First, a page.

Part 2 of the Bill concentrates on raising the standards of housing services for tenants of social housing. A key part of achieving this objective is greater tenant empowerment, with better access to meaningful information to hold their provider of housing to account. Lords amendments Nos. 69, 70, 103 and 124 to 127 are about complaints and guidance. It has never been anticipated that the job of the regulator would be to address the bulk of tenants’ complaints; that is the responsibility of landlords themselves, through their complaints procedure,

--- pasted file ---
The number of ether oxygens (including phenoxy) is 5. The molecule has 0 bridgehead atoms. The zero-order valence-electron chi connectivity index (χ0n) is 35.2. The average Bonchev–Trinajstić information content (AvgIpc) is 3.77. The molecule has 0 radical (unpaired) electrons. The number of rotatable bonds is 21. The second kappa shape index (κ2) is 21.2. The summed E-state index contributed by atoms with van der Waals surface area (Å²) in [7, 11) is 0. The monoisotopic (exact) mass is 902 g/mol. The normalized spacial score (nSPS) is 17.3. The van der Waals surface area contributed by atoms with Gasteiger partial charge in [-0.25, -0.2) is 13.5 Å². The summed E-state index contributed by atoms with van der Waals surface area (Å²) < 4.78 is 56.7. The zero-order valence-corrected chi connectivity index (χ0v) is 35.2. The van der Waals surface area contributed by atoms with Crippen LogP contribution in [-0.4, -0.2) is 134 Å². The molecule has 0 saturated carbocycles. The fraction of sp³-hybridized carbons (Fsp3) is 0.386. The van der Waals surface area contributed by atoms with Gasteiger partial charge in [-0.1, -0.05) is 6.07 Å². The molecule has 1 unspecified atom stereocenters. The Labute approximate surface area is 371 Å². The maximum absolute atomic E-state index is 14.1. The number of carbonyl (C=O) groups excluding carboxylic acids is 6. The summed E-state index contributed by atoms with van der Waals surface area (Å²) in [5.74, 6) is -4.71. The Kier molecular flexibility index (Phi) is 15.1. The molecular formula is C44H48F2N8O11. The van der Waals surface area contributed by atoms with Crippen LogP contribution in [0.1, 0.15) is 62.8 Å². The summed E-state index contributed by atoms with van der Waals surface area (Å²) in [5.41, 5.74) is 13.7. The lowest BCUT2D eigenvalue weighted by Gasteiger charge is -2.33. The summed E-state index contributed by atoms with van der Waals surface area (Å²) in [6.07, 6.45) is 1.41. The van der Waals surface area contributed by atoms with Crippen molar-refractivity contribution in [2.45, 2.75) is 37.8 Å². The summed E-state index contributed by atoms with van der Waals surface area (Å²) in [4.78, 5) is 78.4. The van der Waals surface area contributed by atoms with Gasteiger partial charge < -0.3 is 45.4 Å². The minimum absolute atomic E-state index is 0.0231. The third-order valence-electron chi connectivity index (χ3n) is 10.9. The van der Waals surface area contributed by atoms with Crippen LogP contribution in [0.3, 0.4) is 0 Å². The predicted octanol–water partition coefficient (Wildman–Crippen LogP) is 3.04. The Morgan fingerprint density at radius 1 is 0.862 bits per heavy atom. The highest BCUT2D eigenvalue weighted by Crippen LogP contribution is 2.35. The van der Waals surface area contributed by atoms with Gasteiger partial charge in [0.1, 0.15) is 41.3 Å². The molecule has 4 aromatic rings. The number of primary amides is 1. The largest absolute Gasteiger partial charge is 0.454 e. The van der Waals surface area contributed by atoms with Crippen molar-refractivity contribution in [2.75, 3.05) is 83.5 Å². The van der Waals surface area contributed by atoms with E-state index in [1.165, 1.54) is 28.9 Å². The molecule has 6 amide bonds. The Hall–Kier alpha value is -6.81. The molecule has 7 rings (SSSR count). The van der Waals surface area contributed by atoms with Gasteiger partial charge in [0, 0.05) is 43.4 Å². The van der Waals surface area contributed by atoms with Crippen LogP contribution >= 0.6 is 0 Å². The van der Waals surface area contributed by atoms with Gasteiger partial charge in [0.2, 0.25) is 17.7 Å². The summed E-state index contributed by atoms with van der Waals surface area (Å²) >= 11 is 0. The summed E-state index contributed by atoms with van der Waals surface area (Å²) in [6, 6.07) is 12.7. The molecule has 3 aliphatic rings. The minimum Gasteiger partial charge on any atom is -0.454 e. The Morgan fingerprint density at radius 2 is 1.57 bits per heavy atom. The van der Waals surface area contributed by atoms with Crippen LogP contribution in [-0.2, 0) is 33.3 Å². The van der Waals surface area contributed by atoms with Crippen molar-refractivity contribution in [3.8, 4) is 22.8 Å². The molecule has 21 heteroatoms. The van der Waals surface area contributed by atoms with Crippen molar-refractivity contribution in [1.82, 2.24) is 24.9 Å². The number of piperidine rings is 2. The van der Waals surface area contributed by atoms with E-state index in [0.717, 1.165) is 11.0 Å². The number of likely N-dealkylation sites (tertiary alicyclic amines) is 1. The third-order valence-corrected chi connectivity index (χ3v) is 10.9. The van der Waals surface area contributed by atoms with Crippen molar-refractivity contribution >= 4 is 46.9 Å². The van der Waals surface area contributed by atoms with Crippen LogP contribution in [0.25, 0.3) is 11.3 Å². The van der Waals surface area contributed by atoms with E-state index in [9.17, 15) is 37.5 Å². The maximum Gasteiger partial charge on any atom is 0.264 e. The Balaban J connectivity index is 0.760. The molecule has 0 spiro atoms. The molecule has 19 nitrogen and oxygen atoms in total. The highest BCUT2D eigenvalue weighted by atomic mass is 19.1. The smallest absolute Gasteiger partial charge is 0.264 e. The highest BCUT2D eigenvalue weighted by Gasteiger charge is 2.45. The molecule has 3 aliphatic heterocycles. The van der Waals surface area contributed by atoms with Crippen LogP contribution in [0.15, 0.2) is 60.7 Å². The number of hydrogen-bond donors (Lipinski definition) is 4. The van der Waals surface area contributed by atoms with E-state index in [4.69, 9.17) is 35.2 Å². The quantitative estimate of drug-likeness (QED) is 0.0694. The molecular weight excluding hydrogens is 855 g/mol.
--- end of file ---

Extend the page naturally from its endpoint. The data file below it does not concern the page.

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and of the housing ombudsman. However, we have also always acknowledged that the TSA needs to be responsive to evidence from tenants and others about systematic failures by a provider, and to use that evidence to trigger regulatory intervention where needed to raise tenants’ standards or improve financial viability or governance. Lords amendments Nos. 103 and 124 to 127 amend clauses 190, 212 and 213 to achieve this objective explicitly. They require the TSA to issue guidance specifically relating to complaints about the performance of providers. The guidance must set out the procedure to be followed in making a complaint, the criteria to be used by the regulator in deciding whether to investigate, and the periods within which the regulator will aim to inform complainants of the result of complaints. The TSA will be obliged to consult tenant representatives before issuing this guidance. Lords amendments Nos. 69 and 70 also require it to include in its annual report a general description of the complaints it has received during the year and how it has dealt with them. This would improve transparency and accountability.